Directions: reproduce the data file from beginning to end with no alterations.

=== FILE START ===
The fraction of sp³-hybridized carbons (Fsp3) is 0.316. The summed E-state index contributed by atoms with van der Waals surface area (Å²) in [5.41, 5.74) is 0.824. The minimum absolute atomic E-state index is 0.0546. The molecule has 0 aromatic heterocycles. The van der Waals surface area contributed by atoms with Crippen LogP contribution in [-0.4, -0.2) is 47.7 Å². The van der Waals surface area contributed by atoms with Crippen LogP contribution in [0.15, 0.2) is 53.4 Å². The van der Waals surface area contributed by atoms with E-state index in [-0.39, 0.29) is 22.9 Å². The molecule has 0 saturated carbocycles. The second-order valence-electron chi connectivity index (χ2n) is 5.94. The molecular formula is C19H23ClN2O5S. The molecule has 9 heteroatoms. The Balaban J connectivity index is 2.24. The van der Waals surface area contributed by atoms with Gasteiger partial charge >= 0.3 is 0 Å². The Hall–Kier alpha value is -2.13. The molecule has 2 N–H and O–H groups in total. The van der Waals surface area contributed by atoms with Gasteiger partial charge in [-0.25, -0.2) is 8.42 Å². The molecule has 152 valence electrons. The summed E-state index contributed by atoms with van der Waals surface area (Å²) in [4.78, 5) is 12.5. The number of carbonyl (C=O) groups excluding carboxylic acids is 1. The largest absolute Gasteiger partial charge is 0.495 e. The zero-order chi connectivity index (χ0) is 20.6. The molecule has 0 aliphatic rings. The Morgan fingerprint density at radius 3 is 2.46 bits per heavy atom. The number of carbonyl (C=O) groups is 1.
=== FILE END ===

The fraction of sp³-hybridized carbons (Fsp3) is 0.316. The summed E-state index contributed by atoms with van der Waals surface area (Å²) in [5.41, 5.74) is 0.824. The minimum absolute atomic E-state index is 0.0546. The molecule has 0 aromatic heterocycles. The van der Waals surface area contributed by atoms with Crippen LogP contribution in [-0.4, -0.2) is 47.7 Å². The van der Waals surface area contributed by atoms with Crippen LogP contribution in [0.15, 0.2) is 53.4 Å². The van der Waals surface area contributed by atoms with E-state index in [-0.39, 0.29) is 22.9 Å². The molecule has 0 saturated carbocycles. The second-order valence-electron chi connectivity index (χ2n) is 5.94. The molecular formula is C19H23ClN2O5S. The molecule has 9 heteroatoms. The Balaban J connectivity index is 2.24. The van der Waals surface area contributed by atoms with Gasteiger partial charge >= 0.3 is 0 Å². The Hall–Kier alpha value is -2.13. The molecule has 2 N–H and O–H groups in total. The van der Waals surface area contributed by atoms with Gasteiger partial charge in [-0.25, -0.2) is 8.42 Å². The molecule has 152 valence electrons. The summed E-state index contributed by atoms with van der Waals surface area (Å²) in [4.78, 5) is 12.5. The number of carbonyl (C=O) groups excluding carboxylic acids is 1. The largest absolute Gasteiger partial charge is 0.495 e. The zero-order chi connectivity index (χ0) is 20.6. The molecule has 0 aliphatic rings. The Morgan fingerprint density at radius 3 is 2.46 bits per heavy atom. The number of carbonyl (C=O) groups is 1.